Traditional Polish Christmas food and dishes
If you ask a Polish person what they like the most about Christmas they may say family time, being off or Christmas atmosphere, but the truth is that is all about food. Christmas Polish food is festive, very traditional and exceptionally good. And the most exciting of all is the Christmas Eve meal. Dishes served on the 24th are made only once a year and the recipes used to make them are often family secrets that are passed down generation to generation. The preparation of the Christmas Eve feast can take days. Rules are strict, workload is high, but the reward is absolutely worth it.
If you are spending your next Christmas with a Polish family or you want to cook something different this year this ultimate guide to Polish Christmas food is for you.
Polish Christmas Eve dinner
In Poland the 24th of December is probably the most important day of Christmas and therefore the most effort goes into the preparation of the Christmas Eve dinner. The tradition says that there must be exactly 12 dishes (including desserts) on the table and everyone has to try every each of them. Thanks to that the whole year (12 months) is going to be happy and successful.
Traditional Christmas soups
What is served that evening depends very much on the region, but there are also a lot of similarities. What you can be sure of is that there will be no meat on the table. Until the midnight mass, the lent is still on so Christmas Eve dinner is all about fish, winter vegetables, and wild mushrooms.
The dinner starts with a soup. The most common choice is clear, bullion style beetroot soup served with small dumplings stuffed with cabbage and mushroom (here is the recipe if you fancy trying making it yourself). Other options are fish soup or wild mushroom soup. Both quite light and clear. The main purpose of the soup is to start the digestion process and allow you to eat more later. Let’s face it, you need to eat 11 more dishes that evening!
Christmas fish dishes
The biggest star of the evening, and that can surprise many people, is carp. This fish is not eaten in Poland on any other occasion but for some weird reason, it became Christmas Eve staple. If you want to watch something quite disturbing you can google how people used to keep live carps in their bathtubs and kill them just before the Christmas dinner. This custom died out with the end of communism and thankfully now carps are sold dead and even filleted. Carps are prepared in many different ways: fried, roasted, in gelly (yes, you read it correctly) as a soup or in the traditional Jewish way.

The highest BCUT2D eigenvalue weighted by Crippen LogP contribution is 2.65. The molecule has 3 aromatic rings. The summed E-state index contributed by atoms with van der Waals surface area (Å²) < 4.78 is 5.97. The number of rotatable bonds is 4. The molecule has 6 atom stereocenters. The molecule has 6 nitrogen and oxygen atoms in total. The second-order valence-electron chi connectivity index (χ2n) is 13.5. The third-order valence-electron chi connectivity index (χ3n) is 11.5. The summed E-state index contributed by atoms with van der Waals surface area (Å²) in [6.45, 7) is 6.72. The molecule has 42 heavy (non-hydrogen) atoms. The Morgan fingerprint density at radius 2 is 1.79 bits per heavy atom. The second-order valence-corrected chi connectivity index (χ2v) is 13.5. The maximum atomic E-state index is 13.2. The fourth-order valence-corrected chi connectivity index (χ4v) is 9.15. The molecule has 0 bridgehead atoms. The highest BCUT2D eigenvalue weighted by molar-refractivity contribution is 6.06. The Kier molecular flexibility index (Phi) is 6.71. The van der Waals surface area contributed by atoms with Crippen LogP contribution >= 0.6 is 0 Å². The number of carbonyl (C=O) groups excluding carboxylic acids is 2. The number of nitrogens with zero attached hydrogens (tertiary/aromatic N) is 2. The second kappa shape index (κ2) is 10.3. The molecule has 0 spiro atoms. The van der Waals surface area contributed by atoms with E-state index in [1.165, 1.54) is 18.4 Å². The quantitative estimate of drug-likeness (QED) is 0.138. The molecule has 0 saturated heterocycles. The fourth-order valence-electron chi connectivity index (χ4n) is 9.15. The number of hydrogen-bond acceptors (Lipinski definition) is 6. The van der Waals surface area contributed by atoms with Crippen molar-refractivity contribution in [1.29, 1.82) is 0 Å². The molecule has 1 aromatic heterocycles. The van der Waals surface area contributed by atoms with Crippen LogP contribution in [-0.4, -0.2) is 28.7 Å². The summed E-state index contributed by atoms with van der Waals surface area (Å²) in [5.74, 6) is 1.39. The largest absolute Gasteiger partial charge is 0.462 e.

Another really important fish on the Christmas Eve table is herring. Pickled and prepared with onion or plums it’s a quite popular choice for busy people who can buy it prepared and ready to be eaten. Other families prefer it in cream or as a part of a potato salad.
Last but not least white fish like cod or hake is very often fried or roasted and served as another choice. Poland has some funny communistic dishes that became part of the tradition and one of them is Greek style fish dish that has nothing to do with Greece. White fish is fried and then roasted with grated rooted vegetables like carrot and parsley and tomato concentrate (all those things were available during communism) and served proudly on the Christmas table. It may not be Greek, but it is delicious so don’t be shy to try it.
Other Christmas Eve hits
Thankfully for people who don’t like fish there are other specialties. Pierogi stuffed with wild mushroom or cabbage (or a mix of both), fried with onion can please even the most sublime palate. Going with the cabbage theme, lots of families prepare cabbage cooked for hours with wild mushroom and a bit of sauerkraut for the right balance of flavors. In different regions cabbage is cooked with peas. And if you are lucky you may even have a chance to try both.
Cakes and Christmas Eve desserts
If you fancy something a bit sweeter you should try Kutia. Tradition Kutia is made of wheat berries, poppy seeds and honey, but very often walnuts, raisins, almonds and other dry fruits are added. It’s a lovely sweet dish that can give you a break from other quite heavy dishes.
There couldn’t be a Christmas Eve dinner without a big portion of a Christmas cheesecake or a poppy seed cake. As with many other dishes on this list, every family has its own special recipe, but you can be sure one thing. This is going to be one epic cake.
Last on the list is Christmas compote, a non-alcoholic drink made of dry fruits (plums, apricots, and apples) cooked in a water with sugar. It’s served cold and helps with digestion.
If you want to learn mere about Christmas traditions in Poland you can do it here.